Experts estimate that over the next 18 years, investors will spend $800 billion on pipeline infrastructure for oil and gas. Of that amount, $417 billion will go to natural gas pipelines. That’s an average of $23 billion spent each year. Investing in pipelines is a great entry point for natural gas investing.
For more information on investing in natural gas pipelines, check out our article “The Top 4 Pipeline Stocks to Watch.”
Liquified Natural Gas (LNG)
The U.S. also exports natural gas to Mexico and Canada either via pipeline or as liquified natural gas (LNG).
Liquefied natural gas can be shipped by truck or ship. LNG is much denser than natural gas in its gaseous state: natural gas takes up to 600 times the volume of LNG.
By the end of 2019, U.S. LNG export capacity should reach 8.9 billion cubic feet per day. That will make the U.S. the world’s third largest LNG exporter, behind Australia and Qatar.
Natural Gas Price Drivers
The economy factors into any investment decision. When the economy is thriving, the demand for natural gas increases. That’s because a healthy economy promotes industrial output which requires more natural gas. When the economy slumps, the industrial output decreases, and the demand for natural gas decreases with it.
The demand for natural gas is cyclical and seasonal, with the highest demand in the winter months and the lowest demand in the summer months. Natural gas is a popular fuel source for heating homes and buildings. Typically, natural gas demand is the highest through January and February to heat homes.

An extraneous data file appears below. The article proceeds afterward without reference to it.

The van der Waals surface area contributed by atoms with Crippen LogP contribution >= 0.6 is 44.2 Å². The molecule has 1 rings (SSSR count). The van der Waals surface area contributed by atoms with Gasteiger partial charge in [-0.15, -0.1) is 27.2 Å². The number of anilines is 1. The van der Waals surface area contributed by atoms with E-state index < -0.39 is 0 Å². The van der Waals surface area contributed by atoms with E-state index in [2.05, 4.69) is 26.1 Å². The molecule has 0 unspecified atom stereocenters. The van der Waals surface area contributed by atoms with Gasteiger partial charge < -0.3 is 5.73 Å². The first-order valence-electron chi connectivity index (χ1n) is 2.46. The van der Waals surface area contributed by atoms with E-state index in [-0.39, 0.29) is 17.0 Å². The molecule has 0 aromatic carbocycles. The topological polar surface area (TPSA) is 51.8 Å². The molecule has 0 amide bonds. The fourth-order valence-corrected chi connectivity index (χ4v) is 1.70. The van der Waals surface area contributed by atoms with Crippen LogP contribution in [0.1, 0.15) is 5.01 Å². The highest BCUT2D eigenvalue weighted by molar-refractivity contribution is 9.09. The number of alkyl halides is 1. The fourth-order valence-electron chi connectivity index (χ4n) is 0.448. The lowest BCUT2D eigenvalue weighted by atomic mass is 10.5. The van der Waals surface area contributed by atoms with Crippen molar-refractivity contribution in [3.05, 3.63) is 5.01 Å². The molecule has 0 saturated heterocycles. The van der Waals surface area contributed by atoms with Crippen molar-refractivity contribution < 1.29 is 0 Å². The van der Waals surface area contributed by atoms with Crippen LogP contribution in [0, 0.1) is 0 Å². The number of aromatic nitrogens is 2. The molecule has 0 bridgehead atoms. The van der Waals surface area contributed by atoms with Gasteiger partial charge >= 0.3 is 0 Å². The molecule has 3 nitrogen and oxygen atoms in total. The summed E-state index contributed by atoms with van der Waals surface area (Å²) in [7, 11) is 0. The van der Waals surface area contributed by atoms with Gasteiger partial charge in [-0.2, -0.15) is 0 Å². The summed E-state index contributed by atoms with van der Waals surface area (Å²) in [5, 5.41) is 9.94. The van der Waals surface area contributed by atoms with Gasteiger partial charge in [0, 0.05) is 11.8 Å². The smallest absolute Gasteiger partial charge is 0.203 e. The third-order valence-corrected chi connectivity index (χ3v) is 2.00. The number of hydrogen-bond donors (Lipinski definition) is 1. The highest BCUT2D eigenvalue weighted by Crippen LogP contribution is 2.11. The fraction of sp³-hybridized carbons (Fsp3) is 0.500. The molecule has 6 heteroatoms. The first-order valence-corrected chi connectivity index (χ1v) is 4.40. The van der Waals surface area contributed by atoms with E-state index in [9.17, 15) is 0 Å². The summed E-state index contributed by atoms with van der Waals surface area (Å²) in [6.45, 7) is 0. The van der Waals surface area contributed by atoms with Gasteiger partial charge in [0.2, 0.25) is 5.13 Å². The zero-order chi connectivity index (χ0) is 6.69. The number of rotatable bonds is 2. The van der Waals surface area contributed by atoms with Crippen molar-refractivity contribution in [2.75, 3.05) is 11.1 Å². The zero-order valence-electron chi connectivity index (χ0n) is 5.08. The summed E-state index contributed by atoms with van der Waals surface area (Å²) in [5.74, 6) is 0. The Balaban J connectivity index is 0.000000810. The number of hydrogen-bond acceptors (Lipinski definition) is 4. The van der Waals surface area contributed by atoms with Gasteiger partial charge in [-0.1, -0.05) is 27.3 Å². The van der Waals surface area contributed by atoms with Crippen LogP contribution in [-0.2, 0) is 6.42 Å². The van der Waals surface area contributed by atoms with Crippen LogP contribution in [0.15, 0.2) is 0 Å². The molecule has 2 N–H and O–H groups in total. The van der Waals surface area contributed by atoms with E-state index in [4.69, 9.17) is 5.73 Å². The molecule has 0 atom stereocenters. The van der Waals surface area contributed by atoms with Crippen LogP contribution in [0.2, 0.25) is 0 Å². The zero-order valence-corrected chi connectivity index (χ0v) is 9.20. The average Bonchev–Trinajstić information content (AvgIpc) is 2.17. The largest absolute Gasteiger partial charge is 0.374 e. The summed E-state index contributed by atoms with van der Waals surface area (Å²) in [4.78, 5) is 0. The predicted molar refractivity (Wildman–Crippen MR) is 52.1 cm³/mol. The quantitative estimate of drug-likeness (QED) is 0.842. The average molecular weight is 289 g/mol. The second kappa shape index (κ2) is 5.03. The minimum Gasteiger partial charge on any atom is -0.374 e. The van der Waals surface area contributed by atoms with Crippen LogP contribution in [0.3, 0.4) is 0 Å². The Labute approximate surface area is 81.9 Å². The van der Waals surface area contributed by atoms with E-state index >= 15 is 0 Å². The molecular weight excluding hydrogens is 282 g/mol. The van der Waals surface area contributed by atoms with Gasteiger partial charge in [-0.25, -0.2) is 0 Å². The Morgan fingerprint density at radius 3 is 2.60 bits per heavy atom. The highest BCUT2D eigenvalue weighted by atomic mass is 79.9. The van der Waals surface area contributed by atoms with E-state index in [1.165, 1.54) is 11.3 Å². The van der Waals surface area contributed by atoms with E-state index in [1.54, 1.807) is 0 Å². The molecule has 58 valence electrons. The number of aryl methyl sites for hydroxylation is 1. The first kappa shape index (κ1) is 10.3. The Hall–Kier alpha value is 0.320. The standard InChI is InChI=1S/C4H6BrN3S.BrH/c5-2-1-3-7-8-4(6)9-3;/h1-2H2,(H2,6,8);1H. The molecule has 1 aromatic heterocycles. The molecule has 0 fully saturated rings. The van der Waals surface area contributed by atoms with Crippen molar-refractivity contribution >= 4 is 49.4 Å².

Fuel switching is the ability to replace one fuel source with another. Industrial consumers and utility companies are very conscious of costs, so they will track the prices of fossil fuels and use the cheapest option.
Fuel switching is an instance of price affecting demand instead of demand affecting price. For example, if the price of natural gas is too high, an electric company may switch to a cheaper alternative like coal. This decreases the demand for natural gas. Companies with the ability to switch fuel sources actually play a large role in the price of natural gas.
Supply and demand affect every commodity’s pricing. The U.S. Energy Information Administration gives a weekly natural gas storage report. Natural gas prices fluctuate as a result of these reports.
The Henry Hub
The Henry Hub is a natural gas distribution hub located in Erath, Louisiana. The hub connects the country’s largest pipelines including the Transcontinental, Acadian and Sabine pipelines. The Henry Hub’s connectivity makes it a good gauge of supply and demand. That’s why it’s the pricing point for natural gas futures on the New York Mercantile Exchange.
The average price, or the settlement price, for the day at the Henry Hub is used for the entire North American natural gas market. When it comes to natural gas investing, the Henry Hub is like Wall Street.
Natural Gas Investing: 3 Ways
Futures are one of the most direct avenues for natural gas investing. Futures are contracts in which an asset is bought or sold at a fixed price at some point in the future. In the natural gas space, futures are a popular investment vehicle because the price of gas is very volatile. Behind crude oil, natural gas futures are the second most highly-traded contract on the Chicago Mercantile Exchange.